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Caregiver Burden and Institutionalization, Hospital Use, and Stability of Care: Final Report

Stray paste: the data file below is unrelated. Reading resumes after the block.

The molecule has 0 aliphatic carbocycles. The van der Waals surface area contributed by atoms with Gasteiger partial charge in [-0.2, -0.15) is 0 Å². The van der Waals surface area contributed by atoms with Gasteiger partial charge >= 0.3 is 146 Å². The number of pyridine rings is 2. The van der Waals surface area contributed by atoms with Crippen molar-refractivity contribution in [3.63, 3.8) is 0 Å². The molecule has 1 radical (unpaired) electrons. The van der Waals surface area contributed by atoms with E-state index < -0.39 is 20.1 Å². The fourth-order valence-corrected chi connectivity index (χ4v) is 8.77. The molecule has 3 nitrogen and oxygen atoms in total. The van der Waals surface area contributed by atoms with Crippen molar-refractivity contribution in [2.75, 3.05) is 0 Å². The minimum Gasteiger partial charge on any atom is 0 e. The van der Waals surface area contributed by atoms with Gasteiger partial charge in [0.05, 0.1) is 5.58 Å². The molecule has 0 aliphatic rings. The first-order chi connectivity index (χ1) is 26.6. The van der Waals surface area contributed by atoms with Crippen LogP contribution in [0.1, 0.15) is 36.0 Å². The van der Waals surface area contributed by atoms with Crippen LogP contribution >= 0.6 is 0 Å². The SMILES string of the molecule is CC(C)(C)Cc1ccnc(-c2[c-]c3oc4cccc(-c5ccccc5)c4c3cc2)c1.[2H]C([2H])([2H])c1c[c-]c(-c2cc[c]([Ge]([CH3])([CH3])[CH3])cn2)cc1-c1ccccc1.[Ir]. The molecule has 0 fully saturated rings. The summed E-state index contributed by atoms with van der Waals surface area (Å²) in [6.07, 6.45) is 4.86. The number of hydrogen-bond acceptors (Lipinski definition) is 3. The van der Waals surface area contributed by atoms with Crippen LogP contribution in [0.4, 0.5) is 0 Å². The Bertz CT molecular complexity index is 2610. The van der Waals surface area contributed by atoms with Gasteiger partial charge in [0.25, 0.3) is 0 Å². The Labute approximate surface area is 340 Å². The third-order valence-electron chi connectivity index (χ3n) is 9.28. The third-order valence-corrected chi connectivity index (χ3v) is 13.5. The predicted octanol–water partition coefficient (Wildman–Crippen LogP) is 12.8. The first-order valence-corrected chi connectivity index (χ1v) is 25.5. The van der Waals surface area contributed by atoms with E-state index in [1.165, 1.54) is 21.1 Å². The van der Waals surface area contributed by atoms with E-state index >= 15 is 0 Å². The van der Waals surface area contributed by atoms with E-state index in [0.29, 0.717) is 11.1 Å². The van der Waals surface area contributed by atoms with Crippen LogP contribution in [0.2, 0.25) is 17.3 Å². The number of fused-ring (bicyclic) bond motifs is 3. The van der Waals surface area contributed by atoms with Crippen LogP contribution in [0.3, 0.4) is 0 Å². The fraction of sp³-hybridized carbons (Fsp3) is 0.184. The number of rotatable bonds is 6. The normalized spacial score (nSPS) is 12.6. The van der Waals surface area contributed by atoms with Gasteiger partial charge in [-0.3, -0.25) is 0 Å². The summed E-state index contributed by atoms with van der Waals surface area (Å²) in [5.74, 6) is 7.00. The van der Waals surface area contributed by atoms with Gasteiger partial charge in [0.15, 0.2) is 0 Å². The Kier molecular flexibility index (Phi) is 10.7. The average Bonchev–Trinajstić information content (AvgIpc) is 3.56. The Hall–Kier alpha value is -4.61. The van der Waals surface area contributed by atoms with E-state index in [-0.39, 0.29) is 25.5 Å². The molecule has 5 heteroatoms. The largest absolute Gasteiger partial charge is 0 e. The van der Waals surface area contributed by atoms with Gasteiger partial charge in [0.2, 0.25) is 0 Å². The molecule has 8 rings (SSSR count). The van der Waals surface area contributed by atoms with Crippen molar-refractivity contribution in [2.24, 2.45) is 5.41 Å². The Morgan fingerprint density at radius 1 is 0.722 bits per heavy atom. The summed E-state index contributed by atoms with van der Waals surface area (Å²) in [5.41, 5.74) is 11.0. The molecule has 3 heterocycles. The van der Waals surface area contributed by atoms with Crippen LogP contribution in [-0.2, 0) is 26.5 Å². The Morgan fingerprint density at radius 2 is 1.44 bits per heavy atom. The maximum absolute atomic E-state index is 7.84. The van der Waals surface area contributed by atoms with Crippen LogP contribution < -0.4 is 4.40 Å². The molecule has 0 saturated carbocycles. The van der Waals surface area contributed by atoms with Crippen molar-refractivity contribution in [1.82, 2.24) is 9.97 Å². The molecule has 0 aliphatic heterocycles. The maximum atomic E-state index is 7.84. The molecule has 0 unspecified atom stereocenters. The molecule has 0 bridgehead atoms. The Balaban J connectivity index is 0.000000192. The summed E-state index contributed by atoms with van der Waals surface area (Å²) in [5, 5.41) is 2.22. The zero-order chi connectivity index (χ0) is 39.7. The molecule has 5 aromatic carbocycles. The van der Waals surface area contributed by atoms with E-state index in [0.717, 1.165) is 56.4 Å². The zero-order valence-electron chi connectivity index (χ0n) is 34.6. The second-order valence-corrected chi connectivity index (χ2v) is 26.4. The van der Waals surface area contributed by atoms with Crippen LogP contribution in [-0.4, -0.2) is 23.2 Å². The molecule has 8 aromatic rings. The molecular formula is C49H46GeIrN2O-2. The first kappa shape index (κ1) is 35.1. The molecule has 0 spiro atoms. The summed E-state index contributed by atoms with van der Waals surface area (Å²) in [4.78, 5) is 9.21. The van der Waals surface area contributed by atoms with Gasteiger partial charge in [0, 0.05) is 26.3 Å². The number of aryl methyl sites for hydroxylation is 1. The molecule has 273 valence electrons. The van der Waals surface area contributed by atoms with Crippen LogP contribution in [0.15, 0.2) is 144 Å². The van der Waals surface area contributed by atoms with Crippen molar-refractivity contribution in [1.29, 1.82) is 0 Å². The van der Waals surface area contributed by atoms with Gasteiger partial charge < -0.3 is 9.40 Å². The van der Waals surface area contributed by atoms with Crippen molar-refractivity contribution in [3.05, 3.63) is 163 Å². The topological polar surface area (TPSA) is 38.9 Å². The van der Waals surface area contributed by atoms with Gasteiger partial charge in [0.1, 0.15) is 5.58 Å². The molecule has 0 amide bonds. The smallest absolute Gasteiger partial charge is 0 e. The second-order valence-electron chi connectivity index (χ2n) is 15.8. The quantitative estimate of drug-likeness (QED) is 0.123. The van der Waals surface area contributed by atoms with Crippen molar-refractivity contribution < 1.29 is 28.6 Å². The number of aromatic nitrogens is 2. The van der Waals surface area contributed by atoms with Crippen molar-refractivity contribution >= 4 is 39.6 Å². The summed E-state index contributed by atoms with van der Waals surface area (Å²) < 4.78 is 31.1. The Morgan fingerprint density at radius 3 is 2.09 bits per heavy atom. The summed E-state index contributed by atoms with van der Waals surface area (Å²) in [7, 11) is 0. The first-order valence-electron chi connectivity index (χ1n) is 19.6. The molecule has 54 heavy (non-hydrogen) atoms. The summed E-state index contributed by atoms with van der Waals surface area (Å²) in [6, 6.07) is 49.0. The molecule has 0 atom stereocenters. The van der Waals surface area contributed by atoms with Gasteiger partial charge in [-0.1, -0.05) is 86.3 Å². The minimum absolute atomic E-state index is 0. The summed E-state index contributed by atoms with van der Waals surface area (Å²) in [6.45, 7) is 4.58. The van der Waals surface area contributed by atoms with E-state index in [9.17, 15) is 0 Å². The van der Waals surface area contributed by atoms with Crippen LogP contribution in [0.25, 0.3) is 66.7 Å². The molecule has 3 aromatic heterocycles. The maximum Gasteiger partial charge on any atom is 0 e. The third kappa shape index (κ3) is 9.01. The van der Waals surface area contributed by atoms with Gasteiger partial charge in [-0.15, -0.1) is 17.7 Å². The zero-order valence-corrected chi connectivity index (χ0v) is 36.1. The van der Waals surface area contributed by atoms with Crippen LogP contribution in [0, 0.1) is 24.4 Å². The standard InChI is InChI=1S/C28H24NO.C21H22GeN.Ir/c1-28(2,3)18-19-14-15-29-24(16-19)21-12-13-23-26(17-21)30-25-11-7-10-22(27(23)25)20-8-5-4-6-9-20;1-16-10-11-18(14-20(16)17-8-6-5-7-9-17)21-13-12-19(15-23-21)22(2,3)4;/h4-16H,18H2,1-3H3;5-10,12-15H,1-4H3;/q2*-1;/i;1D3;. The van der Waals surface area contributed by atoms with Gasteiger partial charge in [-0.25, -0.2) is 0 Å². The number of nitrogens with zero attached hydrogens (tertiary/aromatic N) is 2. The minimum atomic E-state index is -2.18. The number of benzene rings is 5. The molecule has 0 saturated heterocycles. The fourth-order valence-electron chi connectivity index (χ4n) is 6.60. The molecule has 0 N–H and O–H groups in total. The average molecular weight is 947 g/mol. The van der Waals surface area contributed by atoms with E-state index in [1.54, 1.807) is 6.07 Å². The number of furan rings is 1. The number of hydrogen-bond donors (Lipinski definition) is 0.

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This study assessed a variety of longitudinal models to examine the effect of different types of caregiver burden on outcomes important to policymakers: nursing home admissions, hospital use, and stability of the family and formal care networks. Analyses were carried out on the 1982 National Long-Term Care Survey (NLTCS) and the 1984 NLTCS Longitudinal Follow-up, along with the 1982-1983 Informal Caregiver Survey. Among some of the findings: informal caregiver networks were found to be highly stable over time; formal caregiver networks fluctuated more, apparently responding more to time-specific needs. Caregivers who reported higher levels of "personal burden" (a dimension that included a number of elements such as lack of free time, having to provide care when the caregiver was sick, the caregiver experiencing worsening health, having to provide constant attention, etc.) were more likely over time to use or increase use of formal services. Caregivers who reported higher levels of "interpersonal burden" (a dimension that measured stress-producing characteristics of the care recipient such as senility, forgetfulness, yelling, and embarrassing behavior) were more likely over time to seek institutional placement for the elderly disabled care recipient. [89 PDF pages]